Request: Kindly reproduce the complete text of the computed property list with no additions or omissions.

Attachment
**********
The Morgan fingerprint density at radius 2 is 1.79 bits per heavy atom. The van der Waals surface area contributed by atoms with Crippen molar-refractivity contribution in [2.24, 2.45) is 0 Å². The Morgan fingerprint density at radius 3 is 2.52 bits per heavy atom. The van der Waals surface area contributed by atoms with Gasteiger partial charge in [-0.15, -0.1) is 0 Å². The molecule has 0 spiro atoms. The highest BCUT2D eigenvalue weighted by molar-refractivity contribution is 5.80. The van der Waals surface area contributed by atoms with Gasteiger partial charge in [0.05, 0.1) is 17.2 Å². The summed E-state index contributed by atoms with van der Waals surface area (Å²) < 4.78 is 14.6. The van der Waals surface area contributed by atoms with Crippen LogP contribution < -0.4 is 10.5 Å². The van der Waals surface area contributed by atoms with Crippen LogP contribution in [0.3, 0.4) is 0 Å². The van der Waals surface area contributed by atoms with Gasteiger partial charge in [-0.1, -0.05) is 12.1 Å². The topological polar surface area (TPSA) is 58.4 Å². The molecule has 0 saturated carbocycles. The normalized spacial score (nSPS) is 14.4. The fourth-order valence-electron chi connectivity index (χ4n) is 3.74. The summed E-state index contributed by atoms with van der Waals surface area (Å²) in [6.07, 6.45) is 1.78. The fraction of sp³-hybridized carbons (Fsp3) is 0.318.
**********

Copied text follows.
The Morgan fingerprint density at radius 2 is 1.79 bits per heavy atom. The van der Waals surface area contributed by atoms with Crippen molar-refractivity contribution in [2.24, 2.45) is 0 Å². The Morgan fingerprint density at radius 3 is 2.52 bits per heavy atom. The van der Waals surface area contributed by atoms with Gasteiger partial charge in [-0.15, -0.1) is 0 Å². The molecule has 0 spiro atoms. The highest BCUT2D eigenvalue weighted by molar-refractivity contribution is 5.80. The van der Waals surface area contributed by atoms with Gasteiger partial charge in [0.05, 0.1) is 17.2 Å². The summed E-state index contributed by atoms with van der Waals surface area (Å²) < 4.78 is 14.6. The van der Waals surface area contributed by atoms with Crippen LogP contribution < -0.4 is 10.5 Å². The van der Waals surface area contributed by atoms with Crippen LogP contribution in [0.3, 0.4) is 0 Å². The van der Waals surface area contributed by atoms with Gasteiger partial charge in [-0.1, -0.05) is 12.1 Å². The topological polar surface area (TPSA) is 58.4 Å². The molecule has 0 saturated carbocycles. The normalized spacial score (nSPS) is 14.4. The fourth-order valence-electron chi connectivity index (χ4n) is 3.74. The summed E-state index contributed by atoms with van der Waals surface area (Å²) in [6.07, 6.45) is 1.78. The fraction of sp³-hybridized carbons (Fsp3) is 0.318.